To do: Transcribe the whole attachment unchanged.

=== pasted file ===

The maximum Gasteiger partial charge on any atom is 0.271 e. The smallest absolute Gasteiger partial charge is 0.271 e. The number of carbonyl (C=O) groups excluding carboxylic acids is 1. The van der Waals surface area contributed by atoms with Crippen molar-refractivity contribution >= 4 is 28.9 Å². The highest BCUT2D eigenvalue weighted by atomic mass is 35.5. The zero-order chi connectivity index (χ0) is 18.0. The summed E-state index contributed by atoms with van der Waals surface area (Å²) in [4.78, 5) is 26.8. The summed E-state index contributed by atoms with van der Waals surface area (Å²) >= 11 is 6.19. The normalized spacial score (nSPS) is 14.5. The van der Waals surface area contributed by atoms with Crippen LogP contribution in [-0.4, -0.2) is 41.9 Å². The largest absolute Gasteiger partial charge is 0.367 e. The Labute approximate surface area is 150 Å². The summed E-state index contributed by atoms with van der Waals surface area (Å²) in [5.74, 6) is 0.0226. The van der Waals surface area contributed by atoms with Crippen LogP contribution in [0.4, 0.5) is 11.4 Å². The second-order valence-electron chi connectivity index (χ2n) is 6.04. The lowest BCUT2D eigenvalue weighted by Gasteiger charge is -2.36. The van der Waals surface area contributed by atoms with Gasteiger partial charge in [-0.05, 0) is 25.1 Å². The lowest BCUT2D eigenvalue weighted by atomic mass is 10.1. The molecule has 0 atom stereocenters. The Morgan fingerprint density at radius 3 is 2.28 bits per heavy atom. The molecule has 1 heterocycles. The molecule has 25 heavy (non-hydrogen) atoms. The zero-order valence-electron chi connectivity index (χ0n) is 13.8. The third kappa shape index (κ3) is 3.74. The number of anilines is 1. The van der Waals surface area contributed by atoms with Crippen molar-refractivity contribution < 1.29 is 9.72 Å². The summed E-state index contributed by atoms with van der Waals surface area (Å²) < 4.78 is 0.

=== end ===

The maximum Gasteiger partial charge on any atom is 0.271 e. The smallest absolute Gasteiger partial charge is 0.271 e. The number of carbonyl (C=O) groups excluding carboxylic acids is 1. The van der Waals surface area contributed by atoms with Crippen molar-refractivity contribution >= 4 is 28.9 Å². The highest BCUT2D eigenvalue weighted by atomic mass is 35.5. The zero-order chi connectivity index (χ0) is 18.0. The summed E-state index contributed by atoms with van der Waals surface area (Å²) in [4.78, 5) is 26.8. The summed E-state index contributed by atoms with van der Waals surface area (Å²) >= 11 is 6.19. The normalized spacial score (nSPS) is 14.5. The van der Waals surface area contributed by atoms with Crippen LogP contribution in [-0.4, -0.2) is 41.9 Å². The largest absolute Gasteiger partial charge is 0.367 e. The Labute approximate surface area is 150 Å². The summed E-state index contributed by atoms with van der Waals surface area (Å²) in [5.74, 6) is 0.0226. The van der Waals surface area contributed by atoms with Crippen LogP contribution in [0.4, 0.5) is 11.4 Å². The second-order valence-electron chi connectivity index (χ2n) is 6.04. The lowest BCUT2D eigenvalue weighted by Gasteiger charge is -2.36. The van der Waals surface area contributed by atoms with Gasteiger partial charge in [-0.05, 0) is 25.1 Å². The lowest BCUT2D eigenvalue weighted by atomic mass is 10.1. The molecule has 0 atom stereocenters. The Morgan fingerprint density at radius 3 is 2.28 bits per heavy atom. The molecule has 1 heterocycles. The molecule has 25 heavy (non-hydrogen) atoms. The zero-order valence-electron chi connectivity index (χ0n) is 13.8. The third kappa shape index (κ3) is 3.74. The number of anilines is 1. The van der Waals surface area contributed by atoms with Crippen molar-refractivity contribution < 1.29 is 9.72 Å². The summed E-state index contributed by atoms with van der Waals surface area (Å²) < 4.78 is 0.